When speaking on evidence for the existence of God, John Clayton often begins by saying that first, you must believe that you exist. He says, “If you don’t believe that you exist, you have more problems than I want to deal with.” Some people today are suggesting that we do not exist in reality. The question we need to consider is, “Are we in a matrix or base reality?” Let’s examine what that means.
Philosophers have often contemplated the question of whether there is any reality. A philosophy professor I once learned from said that some of his associates begin their philosophy class by suggesting to their students that nothing is real, including the walls of the lecture hall. However, he pointed out that the professor always exits through the doorway at the end of the lecture. Are the walls real? Is anything real? Are we in a matrix or a base reality?
In 1999, there was a movie titled The Matrix in which people were made to believe that they lived in a surreal world where they could have superhuman powers and face life-threatening dangers while all the time being strapped to a chair with electrodes connected to their bodies. The idea must have found a sympathetic audience because it spawned three sequels, with a fourth scheduled for next month.
Now, some scientists are suggesting that we are in a simulation. According to one analysis, the chances that we are living in a “base reality” (meaning not a simulation) are about 50-50, with a slight edge to base reality. So people from scientists such as Neil deGrasse Tyson to entrepreneurs such as Elon Musk have suggested that we could be merely characters in a massive video game. To further that concept, we have quantum theory with its “spooky action at a distance” (Einstein’s quote), such as quantum entanglement and superposition.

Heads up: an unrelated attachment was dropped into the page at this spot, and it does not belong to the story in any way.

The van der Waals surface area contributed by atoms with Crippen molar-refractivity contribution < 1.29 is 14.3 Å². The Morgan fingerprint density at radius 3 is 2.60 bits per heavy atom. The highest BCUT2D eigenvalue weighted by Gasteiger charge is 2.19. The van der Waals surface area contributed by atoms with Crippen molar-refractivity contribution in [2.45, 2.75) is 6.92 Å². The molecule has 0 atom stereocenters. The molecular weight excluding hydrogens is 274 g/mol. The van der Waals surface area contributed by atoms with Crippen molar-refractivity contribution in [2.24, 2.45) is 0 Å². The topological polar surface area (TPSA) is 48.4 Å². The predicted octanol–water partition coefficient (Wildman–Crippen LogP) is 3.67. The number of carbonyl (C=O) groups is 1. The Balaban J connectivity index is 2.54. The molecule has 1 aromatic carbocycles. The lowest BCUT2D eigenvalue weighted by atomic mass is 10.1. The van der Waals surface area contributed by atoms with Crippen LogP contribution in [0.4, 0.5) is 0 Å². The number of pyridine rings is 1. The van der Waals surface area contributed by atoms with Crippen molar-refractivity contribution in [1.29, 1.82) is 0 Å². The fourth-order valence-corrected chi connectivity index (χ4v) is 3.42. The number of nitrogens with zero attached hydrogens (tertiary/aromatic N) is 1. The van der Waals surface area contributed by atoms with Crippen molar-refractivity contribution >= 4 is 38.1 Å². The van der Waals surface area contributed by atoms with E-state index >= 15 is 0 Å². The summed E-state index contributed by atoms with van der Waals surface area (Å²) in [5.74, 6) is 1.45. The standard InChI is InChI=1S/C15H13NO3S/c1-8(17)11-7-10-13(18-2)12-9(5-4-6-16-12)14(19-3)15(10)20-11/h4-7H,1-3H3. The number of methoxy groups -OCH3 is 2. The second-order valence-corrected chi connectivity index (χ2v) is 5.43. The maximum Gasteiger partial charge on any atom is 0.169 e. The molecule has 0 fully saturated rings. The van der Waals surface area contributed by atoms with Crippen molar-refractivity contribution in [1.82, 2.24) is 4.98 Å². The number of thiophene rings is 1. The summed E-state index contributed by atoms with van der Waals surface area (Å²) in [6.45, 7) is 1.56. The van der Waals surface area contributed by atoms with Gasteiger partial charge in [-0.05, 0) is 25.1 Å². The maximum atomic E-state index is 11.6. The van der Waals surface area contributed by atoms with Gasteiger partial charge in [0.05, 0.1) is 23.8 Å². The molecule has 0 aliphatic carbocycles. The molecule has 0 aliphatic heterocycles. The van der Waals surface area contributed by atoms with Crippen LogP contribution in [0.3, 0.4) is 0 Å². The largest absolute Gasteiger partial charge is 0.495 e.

In 1948, American mathematician Claude Shannon introduced the concept of the bit as a basic unit of information. Computers work with bits, which can have a value of either 0 or 1. By combining millions, billions, or trillions of bits, we can perform complex calculations and create sounds, images, or even videos. That is how modern cameras, televisions, telephones, and computers work. So the question is, “If the universe is a giant computer simulation, a matrix rather than base reality, how many bits would it take to create the simulation?”
Melvin Vopson, a physicist at the University of Portsmouth, England, estimated that the minimum number of bits of information in the visible universe could be around 1080. (That is 10, followed by 80 zeros.) If you include dark matter, which we can’t see or detect, it could be ten-trillion times that number.
So, do we believe we are in a matrix or base reality? If we believe that this universe is a computer simulation and we are only a relatively few bits in that matrix, you would have to believe that an infinite intelligence wrote the code for the program. However, it seems to me that a more reasonable explanation is that we are living in a base reality created by an infinite intelligence. The most incomprehensible thing is that the omniscient Creator cares about each one of us. (Read Matthew 6:25-34.)
— Roland Earnst © 2021